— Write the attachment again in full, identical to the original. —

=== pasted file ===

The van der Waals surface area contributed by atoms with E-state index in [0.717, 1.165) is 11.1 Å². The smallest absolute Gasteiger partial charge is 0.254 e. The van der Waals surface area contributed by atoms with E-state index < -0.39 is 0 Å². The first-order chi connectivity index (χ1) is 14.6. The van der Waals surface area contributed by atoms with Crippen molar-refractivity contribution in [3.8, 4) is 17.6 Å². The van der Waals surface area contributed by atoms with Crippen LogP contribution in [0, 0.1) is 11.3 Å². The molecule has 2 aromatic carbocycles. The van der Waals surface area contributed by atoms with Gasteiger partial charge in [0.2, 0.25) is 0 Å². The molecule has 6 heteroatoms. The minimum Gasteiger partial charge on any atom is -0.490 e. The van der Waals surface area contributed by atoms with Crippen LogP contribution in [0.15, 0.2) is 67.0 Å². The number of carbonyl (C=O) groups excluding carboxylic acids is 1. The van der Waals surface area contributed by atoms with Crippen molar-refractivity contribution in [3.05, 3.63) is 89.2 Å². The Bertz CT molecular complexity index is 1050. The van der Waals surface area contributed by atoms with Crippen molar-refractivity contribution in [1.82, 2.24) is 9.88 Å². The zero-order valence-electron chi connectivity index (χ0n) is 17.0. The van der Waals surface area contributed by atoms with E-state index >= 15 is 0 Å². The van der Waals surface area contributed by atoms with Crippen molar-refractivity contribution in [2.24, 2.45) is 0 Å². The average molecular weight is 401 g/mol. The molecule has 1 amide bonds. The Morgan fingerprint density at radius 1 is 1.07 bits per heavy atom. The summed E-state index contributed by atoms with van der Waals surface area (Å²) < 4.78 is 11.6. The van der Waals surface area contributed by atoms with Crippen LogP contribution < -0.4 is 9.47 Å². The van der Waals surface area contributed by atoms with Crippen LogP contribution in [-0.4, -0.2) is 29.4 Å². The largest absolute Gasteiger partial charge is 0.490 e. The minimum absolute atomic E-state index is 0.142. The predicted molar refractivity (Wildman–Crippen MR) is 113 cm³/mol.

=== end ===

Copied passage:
The van der Waals surface area contributed by atoms with E-state index in [0.717, 1.165) is 11.1 Å². The smallest absolute Gasteiger partial charge is 0.254 e. The van der Waals surface area contributed by atoms with E-state index < -0.39 is 0 Å². The first-order chi connectivity index (χ1) is 14.6. The van der Waals surface area contributed by atoms with Crippen molar-refractivity contribution in [3.8, 4) is 17.6 Å². The van der Waals surface area contributed by atoms with Crippen LogP contribution in [0, 0.1) is 11.3 Å². The molecule has 2 aromatic carbocycles. The van der Waals surface area contributed by atoms with Gasteiger partial charge in [0.2, 0.25) is 0 Å². The molecule has 6 heteroatoms. The minimum Gasteiger partial charge on any atom is -0.490 e. The van der Waals surface area contributed by atoms with Crippen LogP contribution in [0.15, 0.2) is 67.0 Å². The number of carbonyl (C=O) groups excluding carboxylic acids is 1. The van der Waals surface area contributed by atoms with Crippen molar-refractivity contribution in [3.05, 3.63) is 89.2 Å². The Bertz CT molecular complexity index is 1050. The van der Waals surface area contributed by atoms with Crippen molar-refractivity contribution in [1.82, 2.24) is 9.88 Å². The zero-order valence-electron chi connectivity index (χ0n) is 17.0. The van der Waals surface area contributed by atoms with E-state index >= 15 is 0 Å². The van der Waals surface area contributed by atoms with Crippen molar-refractivity contribution in [2.24, 2.45) is 0 Å². The average molecular weight is 401 g/mol. The molecule has 1 amide bonds. The Morgan fingerprint density at radius 1 is 1.07 bits per heavy atom. The summed E-state index contributed by atoms with van der Waals surface area (Å²) < 4.78 is 11.6. The van der Waals surface area contributed by atoms with Crippen LogP contribution < -0.4 is 9.47 Å². The van der Waals surface area contributed by atoms with Crippen LogP contribution in [-0.4, -0.2) is 29.4 Å². The largest absolute Gasteiger partial charge is 0.490 e. The minimum absolute atomic E-state index is 0.142. The predicted molar refractivity (Wildman–Crippen MR) is 113 cm³/mol.